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From it’s first date of onset in China, COVID-19 has now nearly completed a full 12 month rotation around the sun. It’s shadow has been cast around the world but with caution and safety, people are learning to live with it. Individuals are now figuring out ways of adapting their routines to suit this changing world. With no complete conclusion in sight, various industries have started adapting to this life as well. Whilst at the whims of external forces, hotels must also be overly cautious and intelligent about their next steps. Customers require both trust and incentive to leave their homes but savvy operators can capitalize on growing trends in different markets around the world. We’ve identified five key requirements of hoteliers in order to remain safe and competitive in the days, months and possibly years to come.

  1. Sanitation/Cleaning

Keeping any living space clean has become a global imperative and hotels have generally been global leaders in ensuring well sanitized spaces for their customers. Deploying best practice cleaning procedures is now a must including:

  • Frequent cleaning rotations of public areas
  • In-depth deep cleaning of rooms before check-in
  • Cleaners and staff to be tested for COVID, using necessary PPE and constantly sanitizing themselves
  • Cleaning supplies must be upgraded to ensure maximum protection

Hotels must also ensure their guests are maintaining cleanliness standards and therefore ensure a constant supply sanitizing products for guests.

  1. Contactless services

As the planet adapts, people have become increasingly wary of unnecessary human contact. With social distancing being (more or less) adhered to sensibly around the globe, finding new ways to interact using minimal contact with guests is an important part of a future-proof strategy. As a service-driven industry, it can be difficult to imagine experiences going contactless and the reality is, some people will always prefer human touch. However, the pandemic has sped up a trend to allow people the option of interacting with businesses in using contactless methods. Moving forward, providing this option to guests will be an important part of a hotel’s Marcomms strategy. Technology is playing a huge role in helping services become contactless. Particularly useful in our current environment are The use of AI  to automate communication and using QR codes to help reduce the need for physical collaterals like menus, FAQs and other operational materials. 

Disclosure: ‘avendi’ proudly provides an AI Concierge for hotels, helping them move into this contactless space, improve TRevPAR and provide communication options for their guests.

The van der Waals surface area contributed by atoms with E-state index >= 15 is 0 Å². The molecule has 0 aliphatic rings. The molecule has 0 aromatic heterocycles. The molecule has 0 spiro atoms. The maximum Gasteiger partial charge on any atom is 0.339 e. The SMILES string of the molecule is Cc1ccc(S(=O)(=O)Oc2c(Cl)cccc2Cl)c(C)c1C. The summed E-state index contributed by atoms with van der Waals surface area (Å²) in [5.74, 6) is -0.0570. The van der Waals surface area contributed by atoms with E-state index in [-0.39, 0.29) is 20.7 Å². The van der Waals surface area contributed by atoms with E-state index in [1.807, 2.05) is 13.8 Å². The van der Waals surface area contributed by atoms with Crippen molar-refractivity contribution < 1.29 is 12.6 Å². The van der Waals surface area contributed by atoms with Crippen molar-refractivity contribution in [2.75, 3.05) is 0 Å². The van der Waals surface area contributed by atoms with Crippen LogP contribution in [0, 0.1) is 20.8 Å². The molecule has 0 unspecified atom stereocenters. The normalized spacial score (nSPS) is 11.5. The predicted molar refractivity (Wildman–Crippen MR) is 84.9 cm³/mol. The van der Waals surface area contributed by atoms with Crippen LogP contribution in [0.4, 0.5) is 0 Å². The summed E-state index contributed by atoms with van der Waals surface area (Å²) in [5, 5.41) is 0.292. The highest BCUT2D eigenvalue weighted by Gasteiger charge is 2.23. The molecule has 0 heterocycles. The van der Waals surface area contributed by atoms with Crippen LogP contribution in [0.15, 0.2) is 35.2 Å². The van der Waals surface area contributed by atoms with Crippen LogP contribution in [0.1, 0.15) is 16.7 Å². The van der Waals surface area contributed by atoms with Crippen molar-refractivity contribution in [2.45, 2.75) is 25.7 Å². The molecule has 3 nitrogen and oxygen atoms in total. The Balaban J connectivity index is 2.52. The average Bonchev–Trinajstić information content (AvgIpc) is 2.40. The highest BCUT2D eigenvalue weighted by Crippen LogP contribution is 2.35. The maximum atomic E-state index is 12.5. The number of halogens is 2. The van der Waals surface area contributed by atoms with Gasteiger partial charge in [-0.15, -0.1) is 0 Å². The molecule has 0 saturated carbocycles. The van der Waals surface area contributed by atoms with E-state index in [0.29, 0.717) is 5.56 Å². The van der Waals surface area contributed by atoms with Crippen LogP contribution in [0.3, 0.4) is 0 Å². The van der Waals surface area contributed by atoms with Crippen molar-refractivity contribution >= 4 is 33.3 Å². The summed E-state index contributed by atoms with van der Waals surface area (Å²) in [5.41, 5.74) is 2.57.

1. Flexibility

During this time of increasing uncertainty, many travel operators (tour companies, hotels or airlines for example) are seeing the value of offering flexibility to their customers. This can be by offering improved cancellation or rebooking policies, improving the effectiveness of customer service teams or promotional strategies to incentivize trip postponements rather than cancellations. By offering guests flexibility, travel businesses can help them book with the confidence that should things go wrong, they won’t lose their money.

  1. Domestic-specific Marketing Campaigns

With international travel being near impossible, brands need to focus on ways to mobilize their domestic markets. By being creative with offerings and targeting different segments of markets most likely to still be in employment or have disposable income, hotels can look to shore up their losses and put themselves in a sustainable position through this difficult time. As conditions improve, it is these properties who have been proactive which will benefit most. 

  1. Creating new Revenue sources

It’s possible to see the pandemic as an opportunity to diversify the revenue streams on offer through a property. Over the years, hotels have been content to focus purely on room rates as their primary revenue stream and many have considered their secondary revenue streams as bonuses rather than integral to strategy. Now is the time to devote considerable attention to ensuring hotel ancillary services are competitive with other services in the surrounding areas. This could mean re-imagining bar and dining experiences to attract local crowds, improving the quality or reducing pricing of spa and massage services to compete locally or re-imagining spaces to provide entirely new offerings like co-working spaces or local markets, takeout and packaged foods and more.

The key to remember for both creating new revenue streams and adhering to each point above is to realize that the purpose is creating new value for guests and customers; value which is tailored to the times we live in. By creating new value propositions, properties and brands will be rewarded with not only sustainability through the hard times, but increased profitability and revenue into a bright future.

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